This site became the new on June 19th. Learn more.
Show more Menu IMPORTANT: Listing of a study on this site does not reflect endorsement by the National Institutes of Health. Talk with a trusted healthcare professional before volunteering for a study. Read more... Menu IMPORTANT: Talk with a trusted healthcare professional before volunteering for a study. Read more... Menu
Give us feedback

A Case Controlled Etiologic Study of Sarcoidosis (ACCESS)

This study has been completed.
Information provided by:
National Heart, Lung, and Blood Institute (NHLBI) Identifier:
First received: May 25, 2000
Last updated: March 24, 2016
Last verified: December 2005
To test specific hypotheses concerning environmental, occupational, lifestyle, and other risk factors for sarcoidosis. Also, to examine the familial aggregation of sarcoidosis and to test genetic hypotheses concerning its etiology. Finally, to describe the natural history of sarcoidosis, particularly in African-Americans who appear to be disproportionately affected, and to implement a system for storing biological specimens including blood cells, plasma, and serum.

Lung Diseases Sarcoidosis

Study Type: Observational

Resource links provided by NLM:

Further study details as provided by National Heart, Lung, and Blood Institute (NHLBI):

Study Start Date: June 1995
Estimated Study Completion Date: March 2003
Detailed Description:


Sarcoidosis is a systemic granulomatous disorder of unknown etiology. While recognized as a distinct clinical entity for over a century, information on incidence, prevalence, risk factors, and natural history in the United States remains quite limited. Data available on the occurrence in the United States indicate that the incidence ranges from about 1 to 10 per 100,000 and prevalence from about 5 to 50 per 100,000. Incidence appears highest for young adults, ages 25 to 40, higher in females than males, and much greater in African Americans than other ethnic groups. Morbidity from this chronic disease is not well estimated by mortality data. In 1981, there were over 10,000 discharges from United States hospitals for sarcoidosis. Like mortality data, the hospital discharge information probably substantially underestimates the morbidity associated with sarcoidosis which is typically managed on an outpatient basis.

The Requests for Proposals were issued in September, 1994. Awards were made in June, 1995.


Each of ten clinical centers enrolled patients with sarcoidosis. Because population-based case-finding mechanisms have not been widely implemented for sarcoidosis, an institution-based rather than a population-based design was used. Participating institutions were located in geographic regions where the disease was known and ethnic and gender factors could be addressed. Several investigator-initiated studies were carried out.

In addition to etiology, ACCESS examined the socioeconomic status and clinical course of patients with sarcoidosis. Newly diagnosed cases of sarcoidosis were compared to age, sex, and race matched controls. Leads to the etiology of sarcoidosis have come from diverse sources: in clinical laboratory investigations, alveolitis has been found to precede granulomatous inflammation; in case control studies, familial aggregation has been identified; and in case reports, recurrence of granulomatous inflammation has been observed after lung transplantation.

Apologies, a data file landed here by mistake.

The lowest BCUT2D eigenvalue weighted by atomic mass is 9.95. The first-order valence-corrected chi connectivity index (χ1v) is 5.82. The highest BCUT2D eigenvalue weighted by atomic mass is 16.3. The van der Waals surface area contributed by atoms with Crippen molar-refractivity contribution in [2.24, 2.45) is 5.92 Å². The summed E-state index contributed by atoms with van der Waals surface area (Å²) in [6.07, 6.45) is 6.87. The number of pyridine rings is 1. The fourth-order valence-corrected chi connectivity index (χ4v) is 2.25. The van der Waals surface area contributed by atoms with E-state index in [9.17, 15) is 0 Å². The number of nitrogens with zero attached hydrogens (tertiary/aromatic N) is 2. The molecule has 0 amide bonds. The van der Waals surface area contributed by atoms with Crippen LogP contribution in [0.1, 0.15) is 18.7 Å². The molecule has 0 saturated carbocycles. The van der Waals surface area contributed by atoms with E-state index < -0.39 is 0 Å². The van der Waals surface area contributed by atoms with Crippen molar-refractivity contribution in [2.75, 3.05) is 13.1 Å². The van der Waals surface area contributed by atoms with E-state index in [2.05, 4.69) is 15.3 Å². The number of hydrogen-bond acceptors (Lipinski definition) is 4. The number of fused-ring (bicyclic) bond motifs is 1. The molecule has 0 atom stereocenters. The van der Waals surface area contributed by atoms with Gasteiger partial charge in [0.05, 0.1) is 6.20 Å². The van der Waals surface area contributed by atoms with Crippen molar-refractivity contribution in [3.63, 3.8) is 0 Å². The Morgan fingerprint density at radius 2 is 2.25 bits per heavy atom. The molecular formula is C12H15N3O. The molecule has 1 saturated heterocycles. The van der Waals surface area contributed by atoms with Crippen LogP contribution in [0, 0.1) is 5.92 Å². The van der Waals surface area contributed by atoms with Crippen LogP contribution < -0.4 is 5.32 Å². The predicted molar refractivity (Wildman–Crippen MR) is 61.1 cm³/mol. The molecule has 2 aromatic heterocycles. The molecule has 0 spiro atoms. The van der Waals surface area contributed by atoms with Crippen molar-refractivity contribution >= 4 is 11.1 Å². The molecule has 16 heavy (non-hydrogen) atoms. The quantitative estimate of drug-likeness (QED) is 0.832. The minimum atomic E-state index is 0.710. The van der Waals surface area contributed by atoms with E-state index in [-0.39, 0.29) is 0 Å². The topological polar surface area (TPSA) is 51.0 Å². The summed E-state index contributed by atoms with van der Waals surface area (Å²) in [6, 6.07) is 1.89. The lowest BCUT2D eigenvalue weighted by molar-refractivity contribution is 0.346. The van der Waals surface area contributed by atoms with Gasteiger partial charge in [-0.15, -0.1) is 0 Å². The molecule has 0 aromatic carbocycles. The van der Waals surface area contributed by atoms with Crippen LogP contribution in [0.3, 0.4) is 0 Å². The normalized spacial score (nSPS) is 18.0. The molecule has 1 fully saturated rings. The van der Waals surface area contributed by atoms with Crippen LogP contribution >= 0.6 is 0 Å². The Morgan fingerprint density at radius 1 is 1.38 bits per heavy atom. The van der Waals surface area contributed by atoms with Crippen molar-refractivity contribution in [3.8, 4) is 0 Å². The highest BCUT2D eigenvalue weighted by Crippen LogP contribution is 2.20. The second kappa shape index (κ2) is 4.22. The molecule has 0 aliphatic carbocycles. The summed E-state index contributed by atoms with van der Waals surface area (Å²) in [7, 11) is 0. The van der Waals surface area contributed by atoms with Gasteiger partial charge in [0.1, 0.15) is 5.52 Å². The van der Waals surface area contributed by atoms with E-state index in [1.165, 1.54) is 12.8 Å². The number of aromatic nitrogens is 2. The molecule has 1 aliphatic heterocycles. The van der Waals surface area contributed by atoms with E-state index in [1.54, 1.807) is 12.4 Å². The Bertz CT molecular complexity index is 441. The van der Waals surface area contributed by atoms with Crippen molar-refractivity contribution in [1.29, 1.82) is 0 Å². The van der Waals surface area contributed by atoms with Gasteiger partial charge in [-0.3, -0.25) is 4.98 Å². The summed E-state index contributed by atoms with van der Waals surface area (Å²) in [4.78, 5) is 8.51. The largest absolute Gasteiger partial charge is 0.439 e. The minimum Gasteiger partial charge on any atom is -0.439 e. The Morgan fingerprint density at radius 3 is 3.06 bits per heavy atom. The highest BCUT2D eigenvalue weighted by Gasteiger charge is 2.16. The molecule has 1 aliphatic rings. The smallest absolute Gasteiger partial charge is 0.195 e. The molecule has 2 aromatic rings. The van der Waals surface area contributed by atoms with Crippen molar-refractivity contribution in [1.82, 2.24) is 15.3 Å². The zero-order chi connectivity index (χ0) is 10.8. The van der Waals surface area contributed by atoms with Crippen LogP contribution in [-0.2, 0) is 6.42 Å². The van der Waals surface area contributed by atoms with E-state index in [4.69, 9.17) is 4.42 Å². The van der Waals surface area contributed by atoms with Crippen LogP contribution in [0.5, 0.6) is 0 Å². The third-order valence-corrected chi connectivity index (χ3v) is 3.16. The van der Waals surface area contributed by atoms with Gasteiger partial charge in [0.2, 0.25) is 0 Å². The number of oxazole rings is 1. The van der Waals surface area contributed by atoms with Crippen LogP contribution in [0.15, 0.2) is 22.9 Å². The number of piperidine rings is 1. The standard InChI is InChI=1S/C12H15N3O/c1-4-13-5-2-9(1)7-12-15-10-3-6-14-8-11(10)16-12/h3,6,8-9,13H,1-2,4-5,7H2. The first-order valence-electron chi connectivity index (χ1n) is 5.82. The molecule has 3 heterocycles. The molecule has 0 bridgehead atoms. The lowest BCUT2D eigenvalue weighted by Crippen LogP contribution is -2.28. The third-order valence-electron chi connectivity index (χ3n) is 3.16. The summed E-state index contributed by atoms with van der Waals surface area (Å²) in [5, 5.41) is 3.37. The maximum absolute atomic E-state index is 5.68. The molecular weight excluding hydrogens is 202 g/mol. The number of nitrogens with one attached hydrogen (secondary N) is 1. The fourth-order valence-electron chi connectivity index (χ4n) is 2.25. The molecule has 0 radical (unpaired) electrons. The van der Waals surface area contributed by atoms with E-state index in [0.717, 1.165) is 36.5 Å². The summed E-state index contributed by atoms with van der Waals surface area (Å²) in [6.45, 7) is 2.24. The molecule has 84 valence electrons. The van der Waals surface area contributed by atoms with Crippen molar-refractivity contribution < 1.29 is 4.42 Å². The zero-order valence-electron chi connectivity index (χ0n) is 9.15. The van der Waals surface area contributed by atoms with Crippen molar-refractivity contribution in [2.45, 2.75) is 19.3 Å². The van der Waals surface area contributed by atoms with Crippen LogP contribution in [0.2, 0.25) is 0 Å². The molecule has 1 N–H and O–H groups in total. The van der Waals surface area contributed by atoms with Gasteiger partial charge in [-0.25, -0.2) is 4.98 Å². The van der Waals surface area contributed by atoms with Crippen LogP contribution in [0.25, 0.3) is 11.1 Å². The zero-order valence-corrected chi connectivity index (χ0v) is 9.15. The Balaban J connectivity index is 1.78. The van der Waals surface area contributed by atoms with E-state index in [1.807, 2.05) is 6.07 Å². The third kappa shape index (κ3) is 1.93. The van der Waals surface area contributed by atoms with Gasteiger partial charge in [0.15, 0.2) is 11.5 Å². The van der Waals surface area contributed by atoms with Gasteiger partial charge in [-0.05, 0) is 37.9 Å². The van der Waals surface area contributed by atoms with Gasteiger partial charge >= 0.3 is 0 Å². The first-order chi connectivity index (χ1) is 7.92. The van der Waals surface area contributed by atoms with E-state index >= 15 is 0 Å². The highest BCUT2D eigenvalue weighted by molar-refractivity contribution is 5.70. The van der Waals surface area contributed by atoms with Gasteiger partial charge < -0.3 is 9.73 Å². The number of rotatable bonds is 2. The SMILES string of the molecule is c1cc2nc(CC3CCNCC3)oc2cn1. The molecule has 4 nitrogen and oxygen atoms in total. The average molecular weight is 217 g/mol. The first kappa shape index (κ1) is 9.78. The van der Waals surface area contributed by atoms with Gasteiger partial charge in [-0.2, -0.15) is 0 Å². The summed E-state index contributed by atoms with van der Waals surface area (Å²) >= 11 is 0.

Ages Eligible for Study:   up to 100 Years   (Child, Adult, Senior)
Sexes Eligible for Study:   All
Accepts Healthy Volunteers:   No
No eligibility criteria
  Contacts and Locations
Choosing to participate in a study is an important personal decision. Talk with your doctor and family members or friends about deciding to join a study. To learn more about this study, you or your doctor may contact the study research staff using the Contacts provided below. For general information, see Learn About Clinical Studies.

Please refer to this study by its identifier: NCT00005276

Sponsors and Collaborators
National Heart, Lung, and Blood Institute (NHLBI)
OverallOfficial: Robert Baughman University of Cincinnati
OverallOfficial: Michael Iannuzzi Henry Ford Hospital
OverallOfficial: Marc Judson Medical University of South Carolina
OverallOfficial: Genell Knatterud Clinical Trials and Survey Corporation
OverallOfficial: Geoffrey McLennan University of Iowa
OverallOfficial: David Moller Johns Hopkins University
OverallOfficial: Lee Newman National Jewish Center for Immunology & Respiratory Medicine
OverallOfficial: Milton Rossman University of Pennsylvania
OverallOfficial: Alvin Teirstein Icahn School of Medicine at Mount Sinai
OverallOfficial: Steven Weinberger Beth Israel Hospital
OverallOfficial: Henry, Yeager Georgetown University
  More Information


Study Data/Documents: Individual Participant Data Set  This link exits the site
Identifier: ACCESS
NHLBI provides controlled access to IPD through BioLINCC. Access requires registration, evidence of local IRB approval or certification of exemption from IRB review, and completion of a data use agreement. Identifier: NCT00005276     History of Changes
Other Study ID Numbers: 1303
Study First Received: May 25, 2000
Last Updated: March 24, 2016

Additional relevant MeSH terms:
Lung Diseases
Respiratory Tract Diseases
Lymphoproliferative Disorders
Lymphatic Diseases processed this record on June 26, 2017